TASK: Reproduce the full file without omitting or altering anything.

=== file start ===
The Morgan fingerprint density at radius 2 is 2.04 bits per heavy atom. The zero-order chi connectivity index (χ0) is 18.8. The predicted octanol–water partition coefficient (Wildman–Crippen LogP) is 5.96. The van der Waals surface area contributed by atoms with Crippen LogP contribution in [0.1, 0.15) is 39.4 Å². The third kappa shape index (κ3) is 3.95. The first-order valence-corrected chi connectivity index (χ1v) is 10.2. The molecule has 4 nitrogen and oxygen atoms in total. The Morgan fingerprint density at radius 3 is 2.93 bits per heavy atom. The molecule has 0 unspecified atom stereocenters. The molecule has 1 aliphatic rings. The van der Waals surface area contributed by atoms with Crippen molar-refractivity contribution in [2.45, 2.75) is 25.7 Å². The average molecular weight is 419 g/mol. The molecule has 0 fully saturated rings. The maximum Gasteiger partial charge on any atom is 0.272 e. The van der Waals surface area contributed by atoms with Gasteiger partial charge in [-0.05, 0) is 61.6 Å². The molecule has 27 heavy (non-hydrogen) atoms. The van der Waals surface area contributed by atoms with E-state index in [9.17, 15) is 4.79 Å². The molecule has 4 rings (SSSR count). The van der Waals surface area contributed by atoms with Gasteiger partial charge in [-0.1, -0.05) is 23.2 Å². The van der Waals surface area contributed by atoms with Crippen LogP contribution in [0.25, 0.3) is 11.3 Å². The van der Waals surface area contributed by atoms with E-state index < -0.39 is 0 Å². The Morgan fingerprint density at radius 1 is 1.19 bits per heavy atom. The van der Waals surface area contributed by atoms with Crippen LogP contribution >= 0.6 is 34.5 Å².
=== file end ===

The Morgan fingerprint density at radius 2 is 2.04 bits per heavy atom. The zero-order chi connectivity index (χ0) is 18.8. The predicted octanol–water partition coefficient (Wildman–Crippen LogP) is 5.96. The van der Waals surface area contributed by atoms with Crippen LogP contribution in [0.1, 0.15) is 39.4 Å². The third kappa shape index (κ3) is 3.95. The first-order valence-corrected chi connectivity index (χ1v) is 10.2. The molecule has 4 nitrogen and oxygen atoms in total. The Morgan fingerprint density at radius 3 is 2.93 bits per heavy atom. The molecule has 0 unspecified atom stereocenters. The molecule has 1 aliphatic rings. The van der Waals surface area contributed by atoms with Crippen molar-refractivity contribution in [2.45, 2.75) is 25.7 Å². The average molecular weight is 419 g/mol. The molecule has 0 fully saturated rings. The maximum Gasteiger partial charge on any atom is 0.272 e. The van der Waals surface area contributed by atoms with Gasteiger partial charge in [-0.05, 0) is 61.6 Å². The molecule has 27 heavy (non-hydrogen) atoms. The van der Waals surface area contributed by atoms with E-state index in [9.17, 15) is 4.79 Å². The molecule has 4 rings (SSSR count). The van der Waals surface area contributed by atoms with Gasteiger partial charge in [-0.1, -0.05) is 23.2 Å². The van der Waals surface area contributed by atoms with Crippen LogP contribution in [0.25, 0.3) is 11.3 Å². The van der Waals surface area contributed by atoms with E-state index < -0.39 is 0 Å². The Morgan fingerprint density at radius 1 is 1.19 bits per heavy atom. The van der Waals surface area contributed by atoms with Crippen LogP contribution >= 0.6 is 34.5 Å².